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Mar 27, 2019 | 3 min read

World Theatre Day Address 2019


For the longest time, but particularly between the 1990s and 2000s, one kept hearing doomsday predictions about the death of theatre. The earliest perceived threat to theatre was cinema. Then came video parlours followed by satellite TV. And now it is Netflix and Amazon Prime. But through it all, theatre has remained alive and kicking.

In one of my favourite plays, Vyankatesh Madgulkar's "Pati Gele Ga Kathewadi", a Maratha Sardar goes to Kathiawad to collect revenue. To set his mind at rest regarding her fidelity during his absence, his wife gives him a tassel of fresh flowers to wear in his turban, instructing him to take their continued freshness as a sign of her fidelity. The flowers remain fresh throughout his time away, driving his Kathiawadi host mad. "What? The flowers are still fresh?" he keeps asking. That is how it is with theatre. For as long as there are people who love it and are faithful to its first principles of mutual trust and the desire to communicate, the art will remain with us as fresh as the flowers in the sardar's turban.

Theatre survives because it is as close to being a human instinct as any art can be. We do theatre almost as naturally as we breathe. If we take mimesis or imitation by re-presentation as the root of the theatrical art, we might see the beginnings of it in a baby's imitations of the sounds she hears around her. As the baby grows older, a chair becomes a bus, the toddler the driver and her sibling the lone passenger crushed into the back of the vehicle. The toddler is re-presenting her reality. Allied to the urge to imitate, is the second reason why theatre is so vigorously alive. In the best sense of the word, theatre is a primitive art. It is entirely about the human body in space.

A filmmaker friend often tried to rile me by calling theatre a primitive art. But to me theatre's primitiveness was its strength. Thirty years on, this friend was weeping over the demise of celluloid and its replacement by digital technology which he believed to be the lesser image-maker. I did not crow then and say, "But look, our flowers are still fresh." I believe theatre's primitive quality is what Peter Brook is talking about in the opening lines of "The Empty Space". "I can take any empty space and call it a bare stage. A man walks across this empty space whilst someone else is watching him, and this is all that is needed for an act of theatre to be engaged."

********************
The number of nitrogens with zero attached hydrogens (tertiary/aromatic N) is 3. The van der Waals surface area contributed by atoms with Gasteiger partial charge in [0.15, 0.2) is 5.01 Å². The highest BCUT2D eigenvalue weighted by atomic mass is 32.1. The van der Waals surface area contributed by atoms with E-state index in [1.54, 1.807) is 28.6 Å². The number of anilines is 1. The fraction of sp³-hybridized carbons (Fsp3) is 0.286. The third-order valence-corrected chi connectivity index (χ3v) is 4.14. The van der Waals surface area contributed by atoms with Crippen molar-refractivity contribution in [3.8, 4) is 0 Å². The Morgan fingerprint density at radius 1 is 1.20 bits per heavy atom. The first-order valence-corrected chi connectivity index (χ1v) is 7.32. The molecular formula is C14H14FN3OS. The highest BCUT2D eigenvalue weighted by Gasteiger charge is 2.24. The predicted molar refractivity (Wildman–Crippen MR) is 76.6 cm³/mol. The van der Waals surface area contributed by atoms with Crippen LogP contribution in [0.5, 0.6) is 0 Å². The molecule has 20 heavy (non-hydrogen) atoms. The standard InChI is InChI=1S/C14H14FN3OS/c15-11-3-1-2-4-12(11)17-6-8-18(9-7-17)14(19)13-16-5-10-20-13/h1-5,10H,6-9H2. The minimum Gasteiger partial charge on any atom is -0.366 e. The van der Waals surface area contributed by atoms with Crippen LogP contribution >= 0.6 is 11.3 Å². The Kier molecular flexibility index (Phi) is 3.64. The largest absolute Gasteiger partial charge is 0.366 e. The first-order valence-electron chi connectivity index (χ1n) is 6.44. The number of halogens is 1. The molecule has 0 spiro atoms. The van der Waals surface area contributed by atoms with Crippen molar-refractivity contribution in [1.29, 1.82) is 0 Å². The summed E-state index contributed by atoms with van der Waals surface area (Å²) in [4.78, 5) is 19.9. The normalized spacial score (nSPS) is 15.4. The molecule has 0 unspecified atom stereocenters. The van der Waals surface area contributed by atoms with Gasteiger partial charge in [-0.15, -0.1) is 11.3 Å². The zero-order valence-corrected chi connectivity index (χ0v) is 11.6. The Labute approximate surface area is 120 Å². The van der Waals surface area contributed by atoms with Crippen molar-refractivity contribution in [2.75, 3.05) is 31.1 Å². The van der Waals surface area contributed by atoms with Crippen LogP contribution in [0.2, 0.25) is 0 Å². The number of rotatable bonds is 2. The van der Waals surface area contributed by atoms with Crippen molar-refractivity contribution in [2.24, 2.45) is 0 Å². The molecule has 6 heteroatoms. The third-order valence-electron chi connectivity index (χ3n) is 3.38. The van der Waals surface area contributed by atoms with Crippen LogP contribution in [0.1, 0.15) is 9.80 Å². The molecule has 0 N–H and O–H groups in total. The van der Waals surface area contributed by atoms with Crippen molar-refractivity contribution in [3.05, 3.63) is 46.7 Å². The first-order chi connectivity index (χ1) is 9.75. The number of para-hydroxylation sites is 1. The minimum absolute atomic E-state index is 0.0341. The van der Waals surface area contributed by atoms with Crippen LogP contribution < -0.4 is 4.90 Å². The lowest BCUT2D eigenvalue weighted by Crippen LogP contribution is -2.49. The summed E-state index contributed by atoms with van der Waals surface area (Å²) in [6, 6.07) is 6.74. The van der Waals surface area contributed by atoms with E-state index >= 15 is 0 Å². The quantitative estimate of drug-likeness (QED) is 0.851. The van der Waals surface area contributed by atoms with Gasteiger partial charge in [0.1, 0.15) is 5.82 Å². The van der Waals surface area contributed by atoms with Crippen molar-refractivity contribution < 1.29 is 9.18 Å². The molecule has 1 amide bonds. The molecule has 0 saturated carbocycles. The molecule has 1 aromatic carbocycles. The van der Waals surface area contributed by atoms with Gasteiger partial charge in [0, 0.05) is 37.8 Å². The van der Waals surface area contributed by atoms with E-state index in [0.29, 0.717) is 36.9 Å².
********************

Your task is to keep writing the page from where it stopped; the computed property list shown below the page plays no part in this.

In reading these lines we tend to lay emphasis on the space and the walking body, forgetting the "someone else" who is watching that body walk in that space. Without that someone, there is no theatre. What theatre does for the viewer is unique, something no technologically driven art can do. It allows free rein to her/his imagination. Take an auditorium of 600 individuals watching an empty space. A man walks in and says, "Ah here is the forest", and all 600 'see' a forest. That is why we can take any empty space and call it a stage. An old studio, a pub, a club, an abandoned factory, anything will do. The less formal the space the more resourceful and imaginative theatre makers and audiences are called upon to be. That is how theatre keeps us fully alive, in communion with each other about things past and present, engaged in a revelatory process that allows us to feel and think our way to self-knowledge.


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